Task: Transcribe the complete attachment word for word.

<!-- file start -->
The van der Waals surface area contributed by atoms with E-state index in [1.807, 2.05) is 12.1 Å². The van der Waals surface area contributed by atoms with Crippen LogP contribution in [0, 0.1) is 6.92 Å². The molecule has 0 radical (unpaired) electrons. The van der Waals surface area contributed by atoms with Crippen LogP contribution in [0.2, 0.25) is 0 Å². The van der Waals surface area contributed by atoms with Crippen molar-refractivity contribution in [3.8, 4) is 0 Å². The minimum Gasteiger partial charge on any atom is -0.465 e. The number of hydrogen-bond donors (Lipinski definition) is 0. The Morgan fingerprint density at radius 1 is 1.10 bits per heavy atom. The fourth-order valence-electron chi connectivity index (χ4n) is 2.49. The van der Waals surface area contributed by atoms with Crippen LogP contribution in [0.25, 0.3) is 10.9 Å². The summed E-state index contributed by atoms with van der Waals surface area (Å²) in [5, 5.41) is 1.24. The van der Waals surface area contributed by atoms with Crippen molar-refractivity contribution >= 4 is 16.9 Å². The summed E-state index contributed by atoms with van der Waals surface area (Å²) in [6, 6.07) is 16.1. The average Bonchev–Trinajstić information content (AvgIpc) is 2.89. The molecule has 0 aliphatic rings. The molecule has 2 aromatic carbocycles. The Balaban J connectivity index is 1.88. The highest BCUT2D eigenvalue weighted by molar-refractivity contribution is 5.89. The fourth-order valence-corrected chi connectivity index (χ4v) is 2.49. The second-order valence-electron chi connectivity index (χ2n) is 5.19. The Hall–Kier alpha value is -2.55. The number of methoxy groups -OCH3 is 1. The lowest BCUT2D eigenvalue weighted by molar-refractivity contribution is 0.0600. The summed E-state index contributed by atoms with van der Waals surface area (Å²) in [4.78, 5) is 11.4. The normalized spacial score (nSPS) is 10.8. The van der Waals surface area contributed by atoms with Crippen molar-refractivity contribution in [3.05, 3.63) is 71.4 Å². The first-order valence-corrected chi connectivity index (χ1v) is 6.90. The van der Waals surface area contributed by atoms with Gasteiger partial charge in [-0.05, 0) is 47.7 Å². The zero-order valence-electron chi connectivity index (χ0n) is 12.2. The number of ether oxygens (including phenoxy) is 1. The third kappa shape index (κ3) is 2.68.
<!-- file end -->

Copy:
The van der Waals surface area contributed by atoms with E-state index in [1.807, 2.05) is 12.1 Å². The van der Waals surface area contributed by atoms with Crippen LogP contribution in [0, 0.1) is 6.92 Å². The molecule has 0 radical (unpaired) electrons. The van der Waals surface area contributed by atoms with Crippen LogP contribution in [0.2, 0.25) is 0 Å². The van der Waals surface area contributed by atoms with Crippen molar-refractivity contribution in [3.8, 4) is 0 Å². The minimum Gasteiger partial charge on any atom is -0.465 e. The number of hydrogen-bond donors (Lipinski definition) is 0. The Morgan fingerprint density at radius 1 is 1.10 bits per heavy atom. The fourth-order valence-electron chi connectivity index (χ4n) is 2.49. The van der Waals surface area contributed by atoms with Crippen LogP contribution in [0.25, 0.3) is 10.9 Å². The summed E-state index contributed by atoms with van der Waals surface area (Å²) in [5, 5.41) is 1.24. The van der Waals surface area contributed by atoms with Crippen molar-refractivity contribution >= 4 is 16.9 Å². The summed E-state index contributed by atoms with van der Waals surface area (Å²) in [6, 6.07) is 16.1. The average Bonchev–Trinajstić information content (AvgIpc) is 2.89. The molecule has 0 aliphatic rings. The molecule has 2 aromatic carbocycles. The Balaban J connectivity index is 1.88. The highest BCUT2D eigenvalue weighted by molar-refractivity contribution is 5.89. The fourth-order valence-corrected chi connectivity index (χ4v) is 2.49. The second-order valence-electron chi connectivity index (χ2n) is 5.19. The Hall–Kier alpha value is -2.55. The number of methoxy groups -OCH3 is 1. The lowest BCUT2D eigenvalue weighted by molar-refractivity contribution is 0.0600. The summed E-state index contributed by atoms with van der Waals surface area (Å²) in [4.78, 5) is 11.4. The normalized spacial score (nSPS) is 10.8. The van der Waals surface area contributed by atoms with Crippen molar-refractivity contribution in [3.05, 3.63) is 71.4 Å². The first-order valence-corrected chi connectivity index (χ1v) is 6.90. The van der Waals surface area contributed by atoms with Gasteiger partial charge in [-0.05, 0) is 47.7 Å². The zero-order valence-electron chi connectivity index (χ0n) is 12.2. The number of ether oxygens (including phenoxy) is 1. The third kappa shape index (κ3) is 2.68.